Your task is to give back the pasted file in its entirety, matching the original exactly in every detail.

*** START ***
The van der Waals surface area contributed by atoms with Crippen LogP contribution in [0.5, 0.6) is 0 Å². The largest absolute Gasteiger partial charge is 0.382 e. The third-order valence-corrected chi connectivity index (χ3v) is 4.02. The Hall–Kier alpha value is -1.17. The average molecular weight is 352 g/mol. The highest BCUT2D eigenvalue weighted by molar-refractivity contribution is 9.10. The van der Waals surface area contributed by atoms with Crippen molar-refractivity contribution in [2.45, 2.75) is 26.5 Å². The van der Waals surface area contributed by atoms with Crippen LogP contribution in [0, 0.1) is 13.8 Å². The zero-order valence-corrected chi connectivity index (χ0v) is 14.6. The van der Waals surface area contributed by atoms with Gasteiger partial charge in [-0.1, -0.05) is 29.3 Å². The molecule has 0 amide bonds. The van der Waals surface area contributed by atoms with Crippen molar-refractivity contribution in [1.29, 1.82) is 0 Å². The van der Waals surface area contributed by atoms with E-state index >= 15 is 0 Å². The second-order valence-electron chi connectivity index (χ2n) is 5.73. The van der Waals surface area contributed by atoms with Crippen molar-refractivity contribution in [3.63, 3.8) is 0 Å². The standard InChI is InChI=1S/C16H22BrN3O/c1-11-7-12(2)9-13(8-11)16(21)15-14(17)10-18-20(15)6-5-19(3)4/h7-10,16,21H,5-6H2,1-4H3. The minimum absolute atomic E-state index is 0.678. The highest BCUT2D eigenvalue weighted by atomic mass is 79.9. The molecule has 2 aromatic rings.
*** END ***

The van der Waals surface area contributed by atoms with Crippen LogP contribution in [0.5, 0.6) is 0 Å². The largest absolute Gasteiger partial charge is 0.382 e. The third-order valence-corrected chi connectivity index (χ3v) is 4.02. The Hall–Kier alpha value is -1.17. The average molecular weight is 352 g/mol. The highest BCUT2D eigenvalue weighted by molar-refractivity contribution is 9.10. The van der Waals surface area contributed by atoms with Crippen molar-refractivity contribution in [2.45, 2.75) is 26.5 Å². The van der Waals surface area contributed by atoms with Crippen LogP contribution in [0, 0.1) is 13.8 Å². The zero-order valence-corrected chi connectivity index (χ0v) is 14.6. The van der Waals surface area contributed by atoms with Gasteiger partial charge in [-0.1, -0.05) is 29.3 Å². The molecule has 0 amide bonds. The van der Waals surface area contributed by atoms with Crippen molar-refractivity contribution in [1.29, 1.82) is 0 Å². The van der Waals surface area contributed by atoms with E-state index >= 15 is 0 Å². The second-order valence-electron chi connectivity index (χ2n) is 5.73. The van der Waals surface area contributed by atoms with Crippen molar-refractivity contribution in [3.63, 3.8) is 0 Å². The standard InChI is InChI=1S/C16H22BrN3O/c1-11-7-12(2)9-13(8-11)16(21)15-14(17)10-18-20(15)6-5-19(3)4/h7-10,16,21H,5-6H2,1-4H3. The minimum absolute atomic E-state index is 0.678. The highest BCUT2D eigenvalue weighted by atomic mass is 79.9. The molecule has 2 aromatic rings.